“Despite all its powers, society cannot sustain the artist if
it is impervious to the vision of the artist.” – Henry Miller
What is art today? More precisely, what does art convey? Art has become an adornment, mere embellishment to our mechanical society. It is what you hang behind an office desk, in the hallway of a bank, in the solitary confines of a museum. It is what is read while we travel between two points, what is listened to while we drive to work, what we assist to in moments of laziness and passive submission to entertainment. It is that which is viewed askance, situated in the periphery, unobtrusive to the real function of society: business.
Art is no longer an expression of a deeper vision of reality; and if it is, we, at least, no longer perceive it as such. It is aesthetic, no doubt. But it is not beautiful enough to secure a prominent role in our routines. As far as we are concerned, it is pastime, an elegant but inferior activity in life. It conveys no truth or doubt to the spectator. Life is predetermined and already decided; art is solely an amusement, even if it constantly fights against modern life. It exists as a hallucination, a sort of intoxication that can easily be dismissed as unreal and irrelevant. The serious business of life cannot be questioned; it has no room for the artist and his or her artwork that challenges the unconsciousness of its drives.
And yet some artists do become idols in this culture and their art known universally, but is their artwork studied as profoundly as we study engineering or business administration? The artists’ message, their restructuring of our understanding of reality, their incessant re-questioning of our basic assumptions, remain quite below the general level of public attention. We all recognize the dripping clock of Dali or the visual massacre of the Guernica, some will recognize the dreamy seascape of La Mer or the cavernous sorrow of the Adagio for Strings, the name of Humbert Humbert or Harry Hope may be familiar to a few, a minority will recall The Waste Land or a Season in Hell; but what is noteworthy here is that recognizing these works of art by their name is no sign that we have delved in them and studied them profoundly. We care only superficially of what they imply, what the message is all about. There is no understanding that an artist is a transformation of the human being and is attempting a redefinition of what is to be alive in a mysterious universe. We assume art as a gift to culture by one and the same kind of individual that already lives in that culture.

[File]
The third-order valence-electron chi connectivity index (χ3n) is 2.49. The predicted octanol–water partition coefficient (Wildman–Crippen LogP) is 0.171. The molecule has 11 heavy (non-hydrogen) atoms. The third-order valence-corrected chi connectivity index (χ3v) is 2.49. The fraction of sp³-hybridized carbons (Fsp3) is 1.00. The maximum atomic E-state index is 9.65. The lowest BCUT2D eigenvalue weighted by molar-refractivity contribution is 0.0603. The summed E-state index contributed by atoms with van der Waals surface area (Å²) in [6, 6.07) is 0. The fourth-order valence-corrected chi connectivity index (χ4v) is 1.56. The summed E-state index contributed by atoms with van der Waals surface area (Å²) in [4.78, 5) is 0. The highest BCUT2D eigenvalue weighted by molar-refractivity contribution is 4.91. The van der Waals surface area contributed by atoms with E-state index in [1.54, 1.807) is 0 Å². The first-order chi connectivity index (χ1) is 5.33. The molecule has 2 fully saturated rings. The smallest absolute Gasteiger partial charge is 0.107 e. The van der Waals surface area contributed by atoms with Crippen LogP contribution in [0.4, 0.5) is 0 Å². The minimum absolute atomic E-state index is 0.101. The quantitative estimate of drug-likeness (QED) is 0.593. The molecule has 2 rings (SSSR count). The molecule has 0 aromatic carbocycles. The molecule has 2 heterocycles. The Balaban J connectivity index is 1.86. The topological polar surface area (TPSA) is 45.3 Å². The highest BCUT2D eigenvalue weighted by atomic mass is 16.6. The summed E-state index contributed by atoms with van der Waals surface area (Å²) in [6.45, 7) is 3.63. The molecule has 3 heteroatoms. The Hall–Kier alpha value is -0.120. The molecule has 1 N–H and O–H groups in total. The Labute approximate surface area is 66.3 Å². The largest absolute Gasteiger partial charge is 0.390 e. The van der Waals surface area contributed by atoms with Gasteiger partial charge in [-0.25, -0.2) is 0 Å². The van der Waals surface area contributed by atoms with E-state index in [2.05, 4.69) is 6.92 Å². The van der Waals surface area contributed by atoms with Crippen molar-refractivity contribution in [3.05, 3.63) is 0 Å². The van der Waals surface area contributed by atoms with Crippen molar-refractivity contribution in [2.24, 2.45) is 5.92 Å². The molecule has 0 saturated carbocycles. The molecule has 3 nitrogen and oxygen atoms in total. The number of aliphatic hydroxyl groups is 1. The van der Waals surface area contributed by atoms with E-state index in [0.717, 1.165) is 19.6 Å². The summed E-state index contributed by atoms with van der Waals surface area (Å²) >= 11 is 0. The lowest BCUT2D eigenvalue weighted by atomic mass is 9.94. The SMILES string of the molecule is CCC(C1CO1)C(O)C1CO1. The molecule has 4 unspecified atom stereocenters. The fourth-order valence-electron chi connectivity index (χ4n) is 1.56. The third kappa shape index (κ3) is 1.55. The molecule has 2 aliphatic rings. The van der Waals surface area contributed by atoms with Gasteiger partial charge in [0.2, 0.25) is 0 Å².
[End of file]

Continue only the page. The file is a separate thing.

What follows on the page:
Art has now been banalized, it has become a career and today there are flocks of artists that operate as businesses, as factories manufacturing objects to be bought and superficially enjoyed. The true artist is rare these days, he or she is muted and oppressed by this contradiction. How to bring forth a genuine work of art in this spurious world that is driven by money? The voice of art is being drowned by the roar of commerce and trivial entertainment. Society has absorbed art; and the artist has docilely submitted to his or her new harrowing role of ornamentalist. The commandments of art are now thus: you shall entertain, you shall impress, you shall produce the beautiful, you shall be famous, but under no circumstance should you dishonor your loving parent: society. Society does not want individuals to think and act differently, to produce controversies that may outstrip the authority of the status quo. Art may produce change insofar as it remains within the parameters of the socially digestible.
The artist is no longer an artist. He or she has forgotten that divine calling of making of life an experiment. The artist must suffer eternally, must wrestle with the incongruities and absurdities of living and dying, must explore the unknown realm of the spirit and (in the words of Rimbaud)become a seer. The work produced thereafter will be only an inkling, an announcement of vaster realms accessible to all, it is an opening at the roof of an abyss for those who dare plunge into it. The experiential adventure of consciousness is now going extinct, there are few enthusiasts left. It is a form of wisdom that society ignores and lumps together under the heading “esoteric mumbo-jumbo”, or more spitefully, “madness”. (Hasn’t history shown that many great artists were deemed mad in their time, only later to be proclaimed visionaries?). And yet this wisdom is no particular statement or philosophy; it is an active engagement with the mystery of creation, what once was the domain of the artist and religious fervent. Today art as well as religion is downplayed as historical curiosity, still operating as long as they leave intact, and even follow, the new order created by the God of modern civilization: money.
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